Wasserman Schultz, chair of the Democratic National Committee, is a frequent visitor to Hispanic Unity of Florida offices in Hollywood. In January 2014, Wasserman Schultz announced Hispanic Unity of Florida would receive Federal dollars to help sell Obamacare to south Florida. “Grants like these will make sure we can get the information out,” Wasserman Schultz told the Miami Herald. Hispanic Unity of Florida President Josie Bacallao was on hand to accept the money. “Computer access for our population is always a concern, as well as a lack of knowledge about health insurance,” Bacallao said. “Many people have never been insured, or come from countries with single payer systems.”

Bacallao told the Miami Herald  she expected “more than 80 percent of Hispanic Unity’s clients will meet the income threshold to apply for a subsidized health plan.”

Just two weeks ago, Hispanic Unity of Florida hosted yet another political press conference for Wasserman Schultz. Accompanied by Congressman Joe Garcia, Wasserman Schultz attacked Republicans on immigration legislation, the DREAM Act and in-state tution bills–all top issues of La Raza. According to the Sun-Sentinel, Wasserman Schultz referenced Hispanic Unity of Florida’s position. “I know you [HUF] have to be careful, but I don’t. Democrats support that bill. The House of Representatives already passed it in Florida and all that has to be done is for the Senate to take it up and send it to the governor. The governor says he supports it, but he’s exercised exactly zero leadership, spent no political capital whatsoever, like he does with most things, where he has not pushed this legislation or used the power of his office to demonstrate how critical it is that undocumented immigrants to this country, young people who deserve an opportunity to get an education and take an opportunity to build a better life for themselves through being able to afford to go to college. This is squarely in the Republicans’ court and I hope they don’t let the legislative session expire on Friday without taking it up and sending it to the governor,” Wasserman Schultz said.

Thanks to this event, Hispanic Unity of Florida’s non-partisan facade became an issue on social media. Sun-Sentinel political reporter Anthony Man asked Josie Bacallao about the partisan nature of the Wasserman Schultz press conference. On the Broward Politics Twitter account he wrote, “Head of @hispanicunity speaking at @DWStweets event says her group is bipartisan. Earlier, she declined to identify any R’s.”hufdws2

La Raza and Hispanic Unity of Florida are free to register as many voters to join their cause, but some Broward Democrats wonder why Cindy Arenberg Setzer, president of the Children’s Services Council of Broward County, is allowing taxpayer dollars to fund Hispanic Unity of Florida’s mission to register new voters? The mission of the CSC is “to provide leadership, advocacy and resources necessary to enhance the lives of the children of Broward County and empower them to become responsible, productive adults.” No mention of civic engagement or voter registration. No mention of supporting programs that have the largest number of eligible new voters.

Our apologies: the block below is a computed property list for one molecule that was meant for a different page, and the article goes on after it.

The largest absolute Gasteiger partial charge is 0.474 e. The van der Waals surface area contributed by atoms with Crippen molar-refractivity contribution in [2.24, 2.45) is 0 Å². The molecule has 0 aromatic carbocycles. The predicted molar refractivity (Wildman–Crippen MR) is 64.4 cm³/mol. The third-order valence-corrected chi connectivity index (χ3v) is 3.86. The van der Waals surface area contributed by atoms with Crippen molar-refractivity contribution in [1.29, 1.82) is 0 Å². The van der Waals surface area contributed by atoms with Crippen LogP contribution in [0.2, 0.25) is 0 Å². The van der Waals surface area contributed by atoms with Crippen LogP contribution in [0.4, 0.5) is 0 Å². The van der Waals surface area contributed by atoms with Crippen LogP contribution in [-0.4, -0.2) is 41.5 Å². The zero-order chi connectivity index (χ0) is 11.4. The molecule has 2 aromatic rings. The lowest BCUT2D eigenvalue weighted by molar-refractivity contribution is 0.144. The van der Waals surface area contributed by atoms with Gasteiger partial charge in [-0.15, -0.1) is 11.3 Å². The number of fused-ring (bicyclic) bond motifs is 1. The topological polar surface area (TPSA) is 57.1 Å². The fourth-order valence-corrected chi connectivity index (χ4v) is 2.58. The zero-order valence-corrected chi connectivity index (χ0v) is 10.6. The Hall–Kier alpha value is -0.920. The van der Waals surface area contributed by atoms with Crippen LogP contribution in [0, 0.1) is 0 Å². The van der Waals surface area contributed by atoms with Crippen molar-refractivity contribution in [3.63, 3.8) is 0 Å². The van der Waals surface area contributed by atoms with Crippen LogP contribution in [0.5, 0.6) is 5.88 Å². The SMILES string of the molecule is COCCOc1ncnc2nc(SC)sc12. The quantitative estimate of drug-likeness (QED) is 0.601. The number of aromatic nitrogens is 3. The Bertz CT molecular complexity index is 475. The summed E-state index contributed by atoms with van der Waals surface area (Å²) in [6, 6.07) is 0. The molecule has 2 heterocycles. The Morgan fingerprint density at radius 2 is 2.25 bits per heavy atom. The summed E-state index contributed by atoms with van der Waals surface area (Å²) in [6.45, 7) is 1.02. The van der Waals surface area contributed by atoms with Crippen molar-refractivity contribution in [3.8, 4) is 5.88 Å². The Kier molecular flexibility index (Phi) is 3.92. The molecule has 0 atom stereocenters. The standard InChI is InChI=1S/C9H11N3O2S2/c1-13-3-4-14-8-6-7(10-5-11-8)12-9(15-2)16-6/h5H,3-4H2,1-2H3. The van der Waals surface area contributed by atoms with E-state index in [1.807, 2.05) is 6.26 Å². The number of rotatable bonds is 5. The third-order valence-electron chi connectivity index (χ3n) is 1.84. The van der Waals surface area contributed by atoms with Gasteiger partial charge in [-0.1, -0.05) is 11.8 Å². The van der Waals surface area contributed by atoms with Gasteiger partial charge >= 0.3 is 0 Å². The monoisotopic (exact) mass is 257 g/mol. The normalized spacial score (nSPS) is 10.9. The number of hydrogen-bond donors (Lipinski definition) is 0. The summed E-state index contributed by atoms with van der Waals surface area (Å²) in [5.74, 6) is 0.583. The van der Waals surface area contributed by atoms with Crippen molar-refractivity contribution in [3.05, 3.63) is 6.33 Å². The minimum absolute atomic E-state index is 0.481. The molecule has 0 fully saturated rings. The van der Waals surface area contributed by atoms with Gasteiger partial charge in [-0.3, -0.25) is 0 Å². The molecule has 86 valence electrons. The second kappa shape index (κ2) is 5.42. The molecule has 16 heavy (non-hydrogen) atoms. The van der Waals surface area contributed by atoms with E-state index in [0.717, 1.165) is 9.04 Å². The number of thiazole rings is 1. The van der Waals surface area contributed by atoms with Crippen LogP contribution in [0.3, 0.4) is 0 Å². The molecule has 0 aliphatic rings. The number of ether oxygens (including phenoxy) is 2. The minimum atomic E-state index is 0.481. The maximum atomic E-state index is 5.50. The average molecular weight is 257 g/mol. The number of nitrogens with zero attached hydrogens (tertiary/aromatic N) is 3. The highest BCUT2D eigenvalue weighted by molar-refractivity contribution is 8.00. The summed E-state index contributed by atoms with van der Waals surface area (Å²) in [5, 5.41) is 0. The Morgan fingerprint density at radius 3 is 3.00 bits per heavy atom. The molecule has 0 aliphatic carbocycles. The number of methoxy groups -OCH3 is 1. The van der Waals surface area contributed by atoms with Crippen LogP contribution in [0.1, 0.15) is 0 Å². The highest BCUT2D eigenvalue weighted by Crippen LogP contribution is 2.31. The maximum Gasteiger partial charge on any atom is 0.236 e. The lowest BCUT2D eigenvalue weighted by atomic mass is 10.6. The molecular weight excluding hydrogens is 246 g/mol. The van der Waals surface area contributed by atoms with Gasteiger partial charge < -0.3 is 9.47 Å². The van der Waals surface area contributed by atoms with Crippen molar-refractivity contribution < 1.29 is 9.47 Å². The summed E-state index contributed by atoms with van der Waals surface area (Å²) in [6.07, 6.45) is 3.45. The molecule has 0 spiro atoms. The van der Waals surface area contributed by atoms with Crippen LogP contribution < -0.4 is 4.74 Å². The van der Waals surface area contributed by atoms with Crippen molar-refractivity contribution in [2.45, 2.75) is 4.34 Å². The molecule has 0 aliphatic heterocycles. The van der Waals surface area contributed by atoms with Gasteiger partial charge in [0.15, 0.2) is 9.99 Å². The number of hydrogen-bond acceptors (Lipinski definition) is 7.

It seems unlikely Arenberg Seltzer is unaware of Hispanic Unity of Florida’s programs. Last May, the Children’s Services Council publicized her attendance at a HUF “strategic panel discussion.” According to the CSC Facebook page, Arenberg Seltzer “participated in an awesome discussion on education with Hispanic Unity’s Strategic Panel. Some topics addressed included major trends that will impact our industry as well as main considerations/threats/opportunities facing our industry. It was part of an ongoing conversation of ways to work together on behalf of Broward’s children.”

The Children’s Services Council may claim to be non-partisan, but Cindy Arenberg Seltzer is no stranger to partisan politics. Arenberg Seltzer was the Chief of Staff to Connecticut House Democrat Majority Leader Thomas S. Luby. On the CSC website, she touts her time as a district field coordinator for Sen. Chris Dodd and the Clinton campaign.  She has made numerous contributions to Democrat candidates such as Lois Frankel, Alex Sink and Nan Rich. Her experience with politics may explain her support of a new political committee pushing a CSC ballot measure.

Last week, RED BROWARD reported how Arenberg Seltzer is urging her friends to “like” the Facebook page of “Citizens For Broward’s Children.” The newly created political committee claims it is interested in Broward County ballot issues regarding “children’s services in Broward County.” Promotion material obtained by RED BROWARD, shows the committee is headed by Fred Lippman, a longtime Democrat member of the Florida legislature. Citizens for Broward’s Children, Inc. says it is a “countywide group of community, business, civic and political organizations and leaders who are working together to support the reauthorization of the Children’s Services Council of Broward County. Citizens for Broward’s Children was created by a group of concerned Broward County residents who want to ensure the Children’s Services Council is reauthorized by voters in the 2014 Election. Membership in Citizens for Broward’s Children is free and open to anyone who shares our goal of supporting the reauthorization of the Broward County Children’s Services Council.”

In November 2014, Broward voters will be asked to reauthorize the Children’s Services Council of Broward County. If approved, the CSC may control $55 million in taxpayer dollars indefinitely.